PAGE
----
Presentation is loading. Please wait. # Fundamentals of Electric Circuits

## Presentation on theme: "Fundamentals of Electric Circuits"— Presentation transcript:

Fundamentals of Electric Circuits
Lecture 5 Voltage Dividers, Current Dividers

RESISTORS IN SERIES (Review)
V= IR1 + IR2 + IR3 = I(R1+R2+R3) By Kirchhoff’s law (KVL) If we apply Ohm’s Law to the whole circuit, we have V = IR, if R is the total resistance So IR = I(R1+R2+R3) Dividing each side by I R = R1+R2+R3

RESISTORS IN PARALLEL (Review)
By Kirchoff’s FIRST law V  I = I1 + I2 + I3 I I1 R1 We now apply Ohm’s Law to each component and to the whole circuit, letting R = the total resistance I2 R2 I3 R3 DIVIDING EACH SIDE BY V

Resistors in series share the same current
Voltage Divider Rule Resistors in series share the same current

Resistors in series share the same current
Voltage Divider Rule Resistors in series share the same current RT = R1 + R2 Applying Ohm’s law I = Vin / RT V1 = IR1 = (Vin / RT) R1 = (R1 / RT ) Vin V2 = IR2 = (Vin / RT) R2 = (R2 / RT ) Vin + V1 - V2 _ Vin

Voltage Divider Rule The voltage associated with one resistor Rn in a chain of multiple resistors in series is: or where Vtotal is the total of the voltages applied across the resistors.

Determine the voltage V1 for the network of fig.
Voltage Divider Rule – Example1 Determine the voltage V1 for the network of fig. V1 = R1(Vin) / RT = R1(Vin) / (R1 + R2) = (20 Ω)(64 V) / (20 Ω + 60 Ω) = 1280 / 80 = 16 V + V1 - 20Ω 60Ω R2 R1 Vin 64 V

Voltage Divider Rule –Example 2
Using the voltage divider rule, determine the voltage V1 and V3 for the series circuit + Vin - R1 R2 R3 45V 2 kΩ 5 kΩ 8 kΩ V1 V3 V’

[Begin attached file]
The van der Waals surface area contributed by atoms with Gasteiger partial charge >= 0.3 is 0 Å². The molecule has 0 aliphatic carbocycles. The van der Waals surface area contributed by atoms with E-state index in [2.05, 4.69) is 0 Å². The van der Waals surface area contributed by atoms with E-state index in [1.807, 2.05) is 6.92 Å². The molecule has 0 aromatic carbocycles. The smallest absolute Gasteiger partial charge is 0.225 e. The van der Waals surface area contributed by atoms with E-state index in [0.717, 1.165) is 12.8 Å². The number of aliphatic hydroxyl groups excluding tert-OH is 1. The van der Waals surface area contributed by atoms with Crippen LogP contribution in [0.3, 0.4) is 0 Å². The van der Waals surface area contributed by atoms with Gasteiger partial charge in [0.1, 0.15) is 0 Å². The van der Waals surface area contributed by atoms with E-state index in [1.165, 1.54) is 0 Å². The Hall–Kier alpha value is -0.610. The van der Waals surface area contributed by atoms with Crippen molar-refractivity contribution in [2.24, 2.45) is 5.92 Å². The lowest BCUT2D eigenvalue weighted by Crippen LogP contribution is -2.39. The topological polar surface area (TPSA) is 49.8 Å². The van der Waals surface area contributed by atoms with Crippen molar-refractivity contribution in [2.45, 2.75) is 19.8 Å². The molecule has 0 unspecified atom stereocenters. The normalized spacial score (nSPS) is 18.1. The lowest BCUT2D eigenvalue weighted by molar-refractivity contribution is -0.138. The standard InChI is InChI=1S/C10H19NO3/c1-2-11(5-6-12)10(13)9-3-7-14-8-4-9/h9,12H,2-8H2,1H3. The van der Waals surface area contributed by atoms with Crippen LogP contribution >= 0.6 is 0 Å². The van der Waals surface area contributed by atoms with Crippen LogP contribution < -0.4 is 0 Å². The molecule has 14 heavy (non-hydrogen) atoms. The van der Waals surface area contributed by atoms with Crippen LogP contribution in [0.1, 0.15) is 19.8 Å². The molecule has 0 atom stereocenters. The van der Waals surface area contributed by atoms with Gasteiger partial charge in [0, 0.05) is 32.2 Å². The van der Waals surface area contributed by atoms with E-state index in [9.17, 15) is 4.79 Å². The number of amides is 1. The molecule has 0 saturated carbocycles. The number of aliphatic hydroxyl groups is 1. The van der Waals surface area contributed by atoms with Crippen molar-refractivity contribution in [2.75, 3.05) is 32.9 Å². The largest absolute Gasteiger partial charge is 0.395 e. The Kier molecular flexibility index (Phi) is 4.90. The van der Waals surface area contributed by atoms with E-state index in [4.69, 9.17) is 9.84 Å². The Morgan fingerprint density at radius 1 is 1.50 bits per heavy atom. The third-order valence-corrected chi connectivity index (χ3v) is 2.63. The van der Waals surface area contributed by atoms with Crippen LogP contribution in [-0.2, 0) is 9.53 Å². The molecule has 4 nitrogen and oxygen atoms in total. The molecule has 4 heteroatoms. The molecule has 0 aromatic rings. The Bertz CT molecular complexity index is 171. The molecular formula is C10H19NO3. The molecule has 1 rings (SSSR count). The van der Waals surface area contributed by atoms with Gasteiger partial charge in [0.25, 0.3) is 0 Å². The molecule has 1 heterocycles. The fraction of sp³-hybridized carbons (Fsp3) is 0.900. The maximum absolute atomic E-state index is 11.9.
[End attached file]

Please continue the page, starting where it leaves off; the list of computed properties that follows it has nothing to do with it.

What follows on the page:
Example 3 Find the V1, the voltage across R1, and V2, the voltage across R2.

Example 3 + V1 - V2 _ Voltage across R1 is: Voltage across R2 is:
Check: V1 + V2 should equal Vin + V1 - V2 _ 8.57 sin(377t)V sin(377t) = 20 sin(377t) V

Find the voltages listed in the circuit to the right.
Example 4 + V1 - V2 V3 Find the voltages listed in the circuit to the right.

Example 5 + V1 - V2 V3 Check: V1 + V2 + V3 = 1V

Current Divider Rule (CDR)

Current Divider Rule (Example)

Current Divider Rule All resistors in parallel share the same voltage

From Kirchoff’s Current Law and Ohm’s Law :
Current Division All resistors in parallel share the same voltage From Kirchoff’s Current Law and Ohm’s Law :

Current Division All resistors in parallel share the same voltage

Ideal Voltage Source Ideal Voltage Source:
The symbol of an ideal voltage source is shown below. The value of the voltage source is V volts and the terminals “a” and “b” are used to connect the ideal voltage source to other circuit elements. When any load is connected across the terminals of an ideal voltage source of voltage V, the same voltage V appears across the load, irrespective of the load. Note that the (+) and (-) polarities of the voltage V are on the same side.

Ideal Voltage Source Example 1: Various resistive loads are connected to the 5 V ideal voltage source as shown in figure. In each case, the voltage across the load is also 5 V. Note that the equivalent resistance of the resistive load shown in circuit (c) and circuit (d) is considered to be the load.

Ideal Voltage Source Example 2: Calculate the current I in the following circuit:

Ideal Current Source Ideal Current Source:
The symbol of an ideal current source is shown below. The value of the current source is I amperes and the terminals “a” and “b” are used to connect the ideal current source to other circuit elements. When any load is connected across the terminals of an ideal current source of current I, the same current I flows through the load, irrespective of the load.

Ideal Current Source Example 3: The 3 A ideal current source shown below is connected to different resistive loads. In each case, the current that flows across the load is also 3 A. Note that in circuit (c), the current through the resistive load is 3 A, but the currents that flow into the individual resistances that make up the load are each less than 3 A.

Ideal Current Source Example 4: In the following circuit, calculate the voltage V across the 20 Ω resistance.

Dependent Sources Dependent Voltage source: A voltage source whose voltage depends on another voltage or current is called a dependent voltage source. Dependent Current source: A current source whose current depends on another voltage or current is called a dependent current source.

Download ppt "Fundamentals of Electric Circuits"

Similar presentations

Ads by Google